The Trellis and the Vine: A Brief Review


At the urging of my pastor, I picked up the book The Trellis and the Vine by Colin Marshall and Tony Payne. Colin and Tony tackle the ever-important issue of ministry in the context of the local church.

The book opens with the metaphor of a trellis and a vine. A trellis is a structure that is designed to facilitate the growth of the vine. Though a trellis may be attractive in its own right, if it is not supporting the vine or if the vine on the trellis has wilted, withered, and died, then the trellis is obsolete.

Colin and Tony apply this rather simplistic concept to the way ministry is conducted within the church at present. The trellis represents the ministries the church provides: Awana, Upwards, Men’s Ministries, Women’s Ministries, College Class, Youth, Sunday School, Prayer Meetings, etc. The vine is composed of each and every individual within the church. The fundamental question for Colin and Tony is “Are the ministries of the church (trellis) supporting and facilitating the growth of its members (the vine)? Or is the trellis draining the life out of the vine?”

Colin and Tony recognize that programs can be excellent, even necessary. They have the advantage of reaching a vast number of individual at one time, individuals who would not otherwise be reached due to too few hours in the day. Yet, we must not rely on the trellis to grow the vine. A trellis cannot provide the nutrients that are found in soil or water. The trellis does not provide sunlight. The trellis allows the vine to spread out, to reach for the sun, to thrive. The same is true of church ministry.

If we rely on programs to grow the vine, congregants would be as malnourished as a vine without soil, water, and sun. The reason for this is that programs provide cookie cutter material, approaches, and solutions. They are not tailored to the individual. They are tailored to the perceived collective need.

Imagine you were having trouble with your computer. It won’t turn on. You called up a technician service. The technician runs through a list with you: Is the cord plugged in? Have you pressed the power button to turn it on? Is your monitor on? Is your monitor plugged in? etc. By the time he finishes with the list he has memorized, both you and he realize that the call was a waste of time because he has to pass you off to someone that actually knows what he is doing. This is often what happens with churches that are designed around the “program.” Sure, that list my have started a couple of computers, but not nearly all of them. The tragedy in ministry is that many are left wondering if the technician will ever touch on the issue he or she is having. What is needed is a movement away from programs as the primary means of training disciples. We need to be concerned about the individual.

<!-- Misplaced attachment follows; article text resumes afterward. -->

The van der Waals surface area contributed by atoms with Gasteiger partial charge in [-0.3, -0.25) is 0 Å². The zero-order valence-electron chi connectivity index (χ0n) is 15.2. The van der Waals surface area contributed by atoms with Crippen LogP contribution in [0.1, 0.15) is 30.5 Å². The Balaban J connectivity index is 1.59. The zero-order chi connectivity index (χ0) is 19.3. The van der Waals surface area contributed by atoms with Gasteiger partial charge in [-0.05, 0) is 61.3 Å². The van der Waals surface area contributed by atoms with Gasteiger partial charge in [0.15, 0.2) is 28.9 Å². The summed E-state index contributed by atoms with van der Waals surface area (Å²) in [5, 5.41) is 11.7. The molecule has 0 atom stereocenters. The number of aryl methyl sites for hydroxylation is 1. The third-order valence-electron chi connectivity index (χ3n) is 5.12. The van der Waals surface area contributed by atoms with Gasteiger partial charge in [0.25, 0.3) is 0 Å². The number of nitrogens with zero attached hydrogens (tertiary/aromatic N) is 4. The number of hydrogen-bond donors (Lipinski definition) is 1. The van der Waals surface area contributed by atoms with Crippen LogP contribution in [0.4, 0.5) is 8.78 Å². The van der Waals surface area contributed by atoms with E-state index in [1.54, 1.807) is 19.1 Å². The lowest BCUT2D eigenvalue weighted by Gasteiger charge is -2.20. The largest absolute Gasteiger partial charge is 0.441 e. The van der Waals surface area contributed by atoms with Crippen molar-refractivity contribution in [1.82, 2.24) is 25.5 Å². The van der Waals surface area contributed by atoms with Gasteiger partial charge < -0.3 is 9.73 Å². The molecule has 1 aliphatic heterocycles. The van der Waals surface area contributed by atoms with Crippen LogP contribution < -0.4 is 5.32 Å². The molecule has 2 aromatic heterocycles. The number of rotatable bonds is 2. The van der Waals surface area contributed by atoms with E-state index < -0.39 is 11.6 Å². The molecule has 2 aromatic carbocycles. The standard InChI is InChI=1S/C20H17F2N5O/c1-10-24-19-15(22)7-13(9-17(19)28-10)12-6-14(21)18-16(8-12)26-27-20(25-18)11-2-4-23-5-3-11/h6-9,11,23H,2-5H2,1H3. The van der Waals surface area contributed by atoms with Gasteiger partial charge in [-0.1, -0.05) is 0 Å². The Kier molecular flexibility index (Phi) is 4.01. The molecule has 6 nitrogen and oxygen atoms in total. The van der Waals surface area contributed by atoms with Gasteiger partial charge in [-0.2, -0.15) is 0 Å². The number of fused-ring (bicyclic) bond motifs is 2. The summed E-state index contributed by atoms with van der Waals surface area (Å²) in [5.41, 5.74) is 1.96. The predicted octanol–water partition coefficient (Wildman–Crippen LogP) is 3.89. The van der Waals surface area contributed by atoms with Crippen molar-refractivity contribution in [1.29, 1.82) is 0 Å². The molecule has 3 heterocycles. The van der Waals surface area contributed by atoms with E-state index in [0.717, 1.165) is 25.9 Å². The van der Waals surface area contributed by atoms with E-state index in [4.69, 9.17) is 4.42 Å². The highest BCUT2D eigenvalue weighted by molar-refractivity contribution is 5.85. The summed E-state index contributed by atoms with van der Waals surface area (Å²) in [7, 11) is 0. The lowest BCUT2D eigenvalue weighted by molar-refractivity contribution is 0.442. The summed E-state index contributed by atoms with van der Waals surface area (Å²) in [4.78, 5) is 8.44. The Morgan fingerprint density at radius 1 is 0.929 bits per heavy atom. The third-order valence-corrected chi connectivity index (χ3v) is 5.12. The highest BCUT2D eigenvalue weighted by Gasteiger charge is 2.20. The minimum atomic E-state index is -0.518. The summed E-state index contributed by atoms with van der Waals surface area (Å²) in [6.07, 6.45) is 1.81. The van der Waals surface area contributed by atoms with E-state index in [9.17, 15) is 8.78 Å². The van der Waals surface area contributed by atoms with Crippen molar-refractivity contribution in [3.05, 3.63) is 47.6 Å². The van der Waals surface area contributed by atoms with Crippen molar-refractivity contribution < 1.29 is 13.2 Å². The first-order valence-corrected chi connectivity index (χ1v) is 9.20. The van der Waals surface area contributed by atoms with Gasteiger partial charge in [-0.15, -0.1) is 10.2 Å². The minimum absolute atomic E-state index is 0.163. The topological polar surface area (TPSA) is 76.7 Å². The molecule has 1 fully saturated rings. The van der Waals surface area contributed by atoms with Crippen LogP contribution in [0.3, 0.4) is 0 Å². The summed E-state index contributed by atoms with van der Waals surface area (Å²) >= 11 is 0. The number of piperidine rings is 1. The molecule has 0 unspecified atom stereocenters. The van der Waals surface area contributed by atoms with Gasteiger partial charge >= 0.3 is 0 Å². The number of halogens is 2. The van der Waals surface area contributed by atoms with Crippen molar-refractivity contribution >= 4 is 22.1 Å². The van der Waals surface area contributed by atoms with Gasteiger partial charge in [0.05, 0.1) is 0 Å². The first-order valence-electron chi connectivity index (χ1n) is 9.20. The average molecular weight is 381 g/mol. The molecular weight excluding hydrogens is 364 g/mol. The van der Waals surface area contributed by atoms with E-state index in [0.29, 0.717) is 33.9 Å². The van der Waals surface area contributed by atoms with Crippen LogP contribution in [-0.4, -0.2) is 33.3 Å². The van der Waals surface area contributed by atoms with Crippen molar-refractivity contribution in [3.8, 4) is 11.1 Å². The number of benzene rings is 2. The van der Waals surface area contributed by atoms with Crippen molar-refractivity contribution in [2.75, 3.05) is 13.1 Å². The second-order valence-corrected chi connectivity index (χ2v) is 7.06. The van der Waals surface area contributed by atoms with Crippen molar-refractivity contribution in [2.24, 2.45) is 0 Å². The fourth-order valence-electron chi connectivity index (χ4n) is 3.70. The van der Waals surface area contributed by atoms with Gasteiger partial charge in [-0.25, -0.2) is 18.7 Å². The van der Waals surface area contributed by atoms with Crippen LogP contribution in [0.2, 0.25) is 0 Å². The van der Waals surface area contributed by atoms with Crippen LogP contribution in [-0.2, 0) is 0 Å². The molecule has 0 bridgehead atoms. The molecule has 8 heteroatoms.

If we are truly concerned about growing our churches, our focus is not on programs, the number of members that attend our church, or the number of people that were visitors last week. If we are truly concerned about growing our churches, our focus will shift to a concern about where each and every individual God has placed at our church is. (Remember, we are specifically talking about the horizontal aspect of ministry, i.e. person-to-person. Colin and Troy are not placing the individual above God, sound doctrine, preaching, the sacraments, etc.) We must get to know those who we serve beside. Where is each individual at in their spiritual, emotional, and intellectual development as disciples of Christ?

When we discover this, we can find those individuals who are in need of being discipled. Colin and Troy propose a counter-intuitive way of selecting candidates for discipleship. They believe that the pastors of churches should select a small number of already mature believers. In regular meetings, these men are sharpened and commissioned with the task of taking on disciples as well. Though the pastor should know his whole congregation (Colin and Troy are taking after Richard Baxter’s Reformed Pastor here), to disciple each individual in depth is impossible. We accomplish this task, though, through selection of disciples who disciple others who in turn disciple others.

Colin and Troy recognize that this “model” might not be received well. If the pastor disciples individuals to maturity, it is likely that they will leave to serve somewhere else. In that case, all he will have accomplished is depleting the forces within his own church. YES. PRECISELY. Many will leave. And in so doing, they will make more disciples. If our attitude is to perserve our resources instead of seeing the Gospel take root and grow to maturity, then we have no business in the ministry. The job of the minister is not to preserve the trellis, it is to grow the vine.

In short, I loved the book. Nothing in it was particularly earth-shattering, and yet, everything in it was earth-shattering. That is to say, this is the way that ministry should be done, and yet, it goes against the grain of every way we are taught to do ministry.

I do have one small criticism of the book. The authors include a rather extensive section on training for the ministry. As a matter of fact, this dominates about 1/4 of the book. There is no distinction between those selected by the pastor for discipleship and those selected for future ministry. They leave the impression that the only people mentored/discipled by the pastor are those who have potential as ministry candidates. They then suggest that those who have been selected should look for those same qualities when selecting who they should disciple. This seems to be another top heavy organizational approach. When do the immature Christians receive training? I realize this is not their intention; yet it is the impression that is left.

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